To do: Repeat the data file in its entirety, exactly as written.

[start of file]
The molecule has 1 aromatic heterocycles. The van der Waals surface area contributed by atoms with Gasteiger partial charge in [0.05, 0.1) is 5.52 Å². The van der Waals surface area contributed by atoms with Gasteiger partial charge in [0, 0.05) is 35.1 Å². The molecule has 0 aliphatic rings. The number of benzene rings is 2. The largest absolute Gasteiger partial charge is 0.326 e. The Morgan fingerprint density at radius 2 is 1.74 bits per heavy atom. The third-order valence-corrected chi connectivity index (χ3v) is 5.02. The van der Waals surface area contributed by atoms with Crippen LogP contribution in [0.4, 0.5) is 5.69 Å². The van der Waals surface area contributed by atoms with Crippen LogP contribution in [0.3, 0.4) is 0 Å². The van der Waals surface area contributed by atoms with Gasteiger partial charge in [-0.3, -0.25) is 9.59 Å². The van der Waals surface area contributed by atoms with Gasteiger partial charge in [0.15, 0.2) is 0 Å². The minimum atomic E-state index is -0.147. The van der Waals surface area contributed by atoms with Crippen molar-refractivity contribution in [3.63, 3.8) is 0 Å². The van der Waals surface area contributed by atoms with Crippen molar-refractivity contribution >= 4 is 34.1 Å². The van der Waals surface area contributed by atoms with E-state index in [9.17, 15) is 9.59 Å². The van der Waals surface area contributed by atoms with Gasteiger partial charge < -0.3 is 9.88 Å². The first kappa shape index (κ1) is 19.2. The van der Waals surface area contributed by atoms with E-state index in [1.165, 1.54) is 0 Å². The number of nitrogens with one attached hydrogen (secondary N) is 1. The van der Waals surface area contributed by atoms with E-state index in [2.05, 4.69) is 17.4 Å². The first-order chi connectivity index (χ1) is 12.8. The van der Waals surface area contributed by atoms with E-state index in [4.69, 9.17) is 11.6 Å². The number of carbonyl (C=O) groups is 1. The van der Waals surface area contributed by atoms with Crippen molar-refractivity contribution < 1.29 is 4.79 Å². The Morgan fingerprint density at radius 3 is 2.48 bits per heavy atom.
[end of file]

The molecule has 1 aromatic heterocycles. The van der Waals surface area contributed by atoms with Gasteiger partial charge in [0.05, 0.1) is 5.52 Å². The van der Waals surface area contributed by atoms with Gasteiger partial charge in [0, 0.05) is 35.1 Å². The molecule has 0 aliphatic rings. The number of benzene rings is 2. The largest absolute Gasteiger partial charge is 0.326 e. The Morgan fingerprint density at radius 2 is 1.74 bits per heavy atom. The third-order valence-corrected chi connectivity index (χ3v) is 5.02. The van der Waals surface area contributed by atoms with Crippen LogP contribution in [0.4, 0.5) is 5.69 Å². The van der Waals surface area contributed by atoms with Crippen LogP contribution in [0.3, 0.4) is 0 Å². The van der Waals surface area contributed by atoms with Gasteiger partial charge in [-0.3, -0.25) is 9.59 Å². The van der Waals surface area contributed by atoms with Gasteiger partial charge in [0.15, 0.2) is 0 Å². The minimum atomic E-state index is -0.147. The van der Waals surface area contributed by atoms with Crippen molar-refractivity contribution in [3.63, 3.8) is 0 Å². The van der Waals surface area contributed by atoms with Crippen molar-refractivity contribution >= 4 is 34.1 Å². The van der Waals surface area contributed by atoms with E-state index in [9.17, 15) is 9.59 Å². The van der Waals surface area contributed by atoms with Gasteiger partial charge < -0.3 is 9.88 Å². The first kappa shape index (κ1) is 19.2. The van der Waals surface area contributed by atoms with E-state index in [1.165, 1.54) is 0 Å². The number of nitrogens with one attached hydrogen (secondary N) is 1. The van der Waals surface area contributed by atoms with E-state index in [2.05, 4.69) is 17.4 Å². The first-order chi connectivity index (χ1) is 12.8. The van der Waals surface area contributed by atoms with E-state index in [4.69, 9.17) is 11.6 Å². The number of carbonyl (C=O) groups is 1. The van der Waals surface area contributed by atoms with Crippen molar-refractivity contribution < 1.29 is 4.79 Å². The Morgan fingerprint density at radius 3 is 2.48 bits per heavy atom.